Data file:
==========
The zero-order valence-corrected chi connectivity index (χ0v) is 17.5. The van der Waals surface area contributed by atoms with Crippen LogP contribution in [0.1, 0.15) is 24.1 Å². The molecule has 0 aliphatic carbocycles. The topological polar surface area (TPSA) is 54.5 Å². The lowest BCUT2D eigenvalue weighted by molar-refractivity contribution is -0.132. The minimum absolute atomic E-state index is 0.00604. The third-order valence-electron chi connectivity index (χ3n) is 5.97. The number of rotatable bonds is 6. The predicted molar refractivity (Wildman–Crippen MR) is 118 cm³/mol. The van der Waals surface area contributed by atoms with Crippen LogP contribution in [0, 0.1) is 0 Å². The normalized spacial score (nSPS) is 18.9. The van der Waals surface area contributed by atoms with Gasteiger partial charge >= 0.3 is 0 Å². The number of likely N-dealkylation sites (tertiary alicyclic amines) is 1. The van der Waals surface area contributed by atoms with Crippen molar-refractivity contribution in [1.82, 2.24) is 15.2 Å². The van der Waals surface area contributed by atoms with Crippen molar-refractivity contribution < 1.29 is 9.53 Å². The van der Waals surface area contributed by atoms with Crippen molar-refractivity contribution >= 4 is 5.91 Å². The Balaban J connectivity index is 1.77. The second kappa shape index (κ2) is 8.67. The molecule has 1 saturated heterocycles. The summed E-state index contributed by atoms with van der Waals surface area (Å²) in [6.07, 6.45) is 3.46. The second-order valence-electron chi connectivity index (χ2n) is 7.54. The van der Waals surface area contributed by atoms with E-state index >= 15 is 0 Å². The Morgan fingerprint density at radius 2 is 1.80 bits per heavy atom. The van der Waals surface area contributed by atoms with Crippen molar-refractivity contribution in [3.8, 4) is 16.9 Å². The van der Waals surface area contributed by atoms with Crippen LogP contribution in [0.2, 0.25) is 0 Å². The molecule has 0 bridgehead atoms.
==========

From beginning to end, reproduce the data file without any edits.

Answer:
The zero-order valence-corrected chi connectivity index (χ0v) is 17.5. The van der Waals surface area contributed by atoms with Crippen LogP contribution in [0.1, 0.15) is 24.1 Å². The molecule has 0 aliphatic carbocycles. The topological polar surface area (TPSA) is 54.5 Å². The lowest BCUT2D eigenvalue weighted by molar-refractivity contribution is -0.132. The minimum absolute atomic E-state index is 0.00604. The third-order valence-electron chi connectivity index (χ3n) is 5.97. The number of rotatable bonds is 6. The predicted molar refractivity (Wildman–Crippen MR) is 118 cm³/mol. The van der Waals surface area contributed by atoms with Crippen LogP contribution in [0, 0.1) is 0 Å². The normalized spacial score (nSPS) is 18.9. The van der Waals surface area contributed by atoms with Gasteiger partial charge >= 0.3 is 0 Å². The number of likely N-dealkylation sites (tertiary alicyclic amines) is 1. The van der Waals surface area contributed by atoms with Crippen molar-refractivity contribution in [1.82, 2.24) is 15.2 Å². The van der Waals surface area contributed by atoms with Crippen molar-refractivity contribution < 1.29 is 9.53 Å². The van der Waals surface area contributed by atoms with Crippen molar-refractivity contribution >= 4 is 5.91 Å². The Balaban J connectivity index is 1.77. The second kappa shape index (κ2) is 8.67. The molecule has 1 saturated heterocycles. The summed E-state index contributed by atoms with van der Waals surface area (Å²) in [6.07, 6.45) is 3.46. The second-order valence-electron chi connectivity index (χ2n) is 7.54. The van der Waals surface area contributed by atoms with E-state index >= 15 is 0 Å². The Morgan fingerprint density at radius 2 is 1.80 bits per heavy atom. The van der Waals surface area contributed by atoms with Crippen molar-refractivity contribution in [3.8, 4) is 16.9 Å². The van der Waals surface area contributed by atoms with Crippen LogP contribution in [0.2, 0.25) is 0 Å². The molecule has 0 bridgehead atoms.